When the dice are loaded, get the lead out.
The climate dice are loaded because the oceans have accumulated over 90% of the heat attributed to climate change.
In order to unload this situation you have to try to halt further accumulation and do something about the heat you already have.
Even if you stop adding heat to the oceans however, by getting CO2 emissions under control, the seas are going to continue to rise for centuries due to the thermal inertia of the ocean.
Irrespective of atmospheric CO2 concentrations there are a number of things that can be done about sea level rise:
- Convert some of the heat that is causing thermal expansion to electrical energy in a heat engine, which is another definition of ocean thermal energy conversions or OTEC.
- Move surface ocean heat to a depth of 1000 meters where the coefficient of expansion of salt water is half that of the tropical surface due to the increase in pressure and cold temperature at depth (as OTEC does).
- Convert part of the ocean’s liquid volume to its gaseous components, hydrogen and oxygen and then recombine these on land to produce water and energy (as is required to move offshore power generated by OTEC to shore).
- Limit the movement of tropical heat towards the poles, where it causes icecap melting, by converting this tropical heat to mechanical energy and moving it to the deep where the coefficient of expansion is lower (as OTEC does),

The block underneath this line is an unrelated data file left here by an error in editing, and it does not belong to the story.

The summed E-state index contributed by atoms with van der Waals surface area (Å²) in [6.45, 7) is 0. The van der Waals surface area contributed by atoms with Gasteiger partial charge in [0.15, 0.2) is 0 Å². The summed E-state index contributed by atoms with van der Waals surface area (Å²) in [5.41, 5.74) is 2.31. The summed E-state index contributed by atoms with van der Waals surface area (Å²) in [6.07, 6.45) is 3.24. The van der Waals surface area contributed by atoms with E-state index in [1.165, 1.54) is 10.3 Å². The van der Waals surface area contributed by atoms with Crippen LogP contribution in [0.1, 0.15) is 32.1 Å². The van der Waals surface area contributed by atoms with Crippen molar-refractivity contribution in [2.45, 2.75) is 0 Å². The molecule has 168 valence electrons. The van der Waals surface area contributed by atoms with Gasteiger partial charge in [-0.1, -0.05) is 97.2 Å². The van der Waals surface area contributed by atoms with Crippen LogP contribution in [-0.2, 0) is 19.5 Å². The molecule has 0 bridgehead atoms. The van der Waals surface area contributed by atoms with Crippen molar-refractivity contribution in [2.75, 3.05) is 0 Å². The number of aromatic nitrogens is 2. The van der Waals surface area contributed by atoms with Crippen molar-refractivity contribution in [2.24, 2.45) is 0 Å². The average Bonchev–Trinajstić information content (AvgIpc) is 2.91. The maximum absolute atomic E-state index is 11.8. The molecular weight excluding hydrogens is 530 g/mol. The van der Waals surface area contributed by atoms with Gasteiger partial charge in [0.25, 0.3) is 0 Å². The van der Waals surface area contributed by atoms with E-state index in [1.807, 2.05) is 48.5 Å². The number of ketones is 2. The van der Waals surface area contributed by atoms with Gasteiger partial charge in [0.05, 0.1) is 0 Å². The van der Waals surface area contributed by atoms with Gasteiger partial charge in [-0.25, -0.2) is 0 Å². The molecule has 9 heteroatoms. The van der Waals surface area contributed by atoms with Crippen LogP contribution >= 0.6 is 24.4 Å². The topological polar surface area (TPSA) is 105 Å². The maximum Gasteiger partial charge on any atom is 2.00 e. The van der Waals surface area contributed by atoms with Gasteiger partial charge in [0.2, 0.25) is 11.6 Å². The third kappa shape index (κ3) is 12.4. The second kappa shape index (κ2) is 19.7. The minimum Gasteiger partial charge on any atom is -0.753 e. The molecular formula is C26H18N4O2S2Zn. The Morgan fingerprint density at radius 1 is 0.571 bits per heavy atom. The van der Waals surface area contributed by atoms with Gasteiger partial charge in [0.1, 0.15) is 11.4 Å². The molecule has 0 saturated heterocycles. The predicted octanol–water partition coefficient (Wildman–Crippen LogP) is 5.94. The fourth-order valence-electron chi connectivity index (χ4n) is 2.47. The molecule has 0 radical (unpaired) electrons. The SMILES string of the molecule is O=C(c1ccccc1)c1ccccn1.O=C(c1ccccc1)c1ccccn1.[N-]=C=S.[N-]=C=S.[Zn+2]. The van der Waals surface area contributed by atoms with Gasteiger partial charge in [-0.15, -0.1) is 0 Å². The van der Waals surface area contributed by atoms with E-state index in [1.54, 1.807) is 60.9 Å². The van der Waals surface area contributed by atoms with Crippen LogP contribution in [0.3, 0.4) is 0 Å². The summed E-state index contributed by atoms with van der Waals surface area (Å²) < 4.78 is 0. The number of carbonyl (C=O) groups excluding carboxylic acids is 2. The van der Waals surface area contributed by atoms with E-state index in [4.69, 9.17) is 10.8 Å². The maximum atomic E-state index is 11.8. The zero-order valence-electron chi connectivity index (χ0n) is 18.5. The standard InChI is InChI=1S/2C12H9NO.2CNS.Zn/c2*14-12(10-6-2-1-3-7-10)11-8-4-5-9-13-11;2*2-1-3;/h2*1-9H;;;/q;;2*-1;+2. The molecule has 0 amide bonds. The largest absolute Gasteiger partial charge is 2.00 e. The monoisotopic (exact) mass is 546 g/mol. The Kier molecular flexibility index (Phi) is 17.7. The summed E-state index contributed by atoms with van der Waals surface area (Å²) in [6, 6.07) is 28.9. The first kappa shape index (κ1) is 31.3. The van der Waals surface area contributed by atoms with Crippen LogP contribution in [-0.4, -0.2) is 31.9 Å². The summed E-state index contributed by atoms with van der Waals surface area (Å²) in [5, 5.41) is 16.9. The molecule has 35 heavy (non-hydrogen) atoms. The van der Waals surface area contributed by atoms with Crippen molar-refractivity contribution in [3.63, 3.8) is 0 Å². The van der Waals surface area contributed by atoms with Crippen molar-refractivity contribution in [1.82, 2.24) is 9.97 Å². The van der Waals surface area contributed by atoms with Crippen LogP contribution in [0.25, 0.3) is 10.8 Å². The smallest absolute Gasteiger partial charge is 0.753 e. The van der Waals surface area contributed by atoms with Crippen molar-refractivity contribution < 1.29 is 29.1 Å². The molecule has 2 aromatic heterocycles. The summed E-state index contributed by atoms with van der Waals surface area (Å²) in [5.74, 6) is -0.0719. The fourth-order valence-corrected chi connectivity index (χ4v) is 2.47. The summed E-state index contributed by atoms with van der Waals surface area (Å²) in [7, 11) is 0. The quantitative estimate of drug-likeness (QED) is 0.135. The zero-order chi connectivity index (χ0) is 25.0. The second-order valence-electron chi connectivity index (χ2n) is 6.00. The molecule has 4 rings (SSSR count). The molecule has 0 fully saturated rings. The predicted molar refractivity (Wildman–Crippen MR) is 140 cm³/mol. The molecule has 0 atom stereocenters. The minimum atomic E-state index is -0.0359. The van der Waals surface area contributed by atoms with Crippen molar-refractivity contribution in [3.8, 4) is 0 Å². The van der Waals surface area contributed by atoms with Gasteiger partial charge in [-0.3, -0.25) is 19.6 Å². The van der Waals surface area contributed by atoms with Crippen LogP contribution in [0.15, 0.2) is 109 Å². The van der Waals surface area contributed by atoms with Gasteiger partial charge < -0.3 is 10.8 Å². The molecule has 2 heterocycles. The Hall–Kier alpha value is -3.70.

- Desalinate ocean water (as you can do with the OTEC's open cycle or by using the power it creates) and sequester that water in the only terrestrial spaces big enough to accept the amount of water that would make a difference to sea level rise and which are by definition in need of such volumes; the world’s hot deserts.
- Capture melt water and precipitation before it can reenter the oceans to swell their volume, and
- Recharge aquifers that have contributed about a third of the measured sea level rise to date with water from areas of the planet where it is in excess.
From late 2010 and to early 2011, sea levels actually declined 5mm due to massive rainfall, mainly in Australia.
In each of the two subsequent years however it has increased by 10 mm, which is triple the 1993 to 2010 average of 3.18mm per year, as the prior deluge ran back into the oceans.
If instead as much as possible had been returned to depleted aquifers, sea level rise would have benefited two ways; first by negating the need for further aquifer pumping and second by reversing the rise attributed to the same.
The upshot of the first four approaches to the most significant threat posed by climate change is you can produce at least as much energy as we are currently deriving from the fossil fuels that are creating the problem and probably again as much.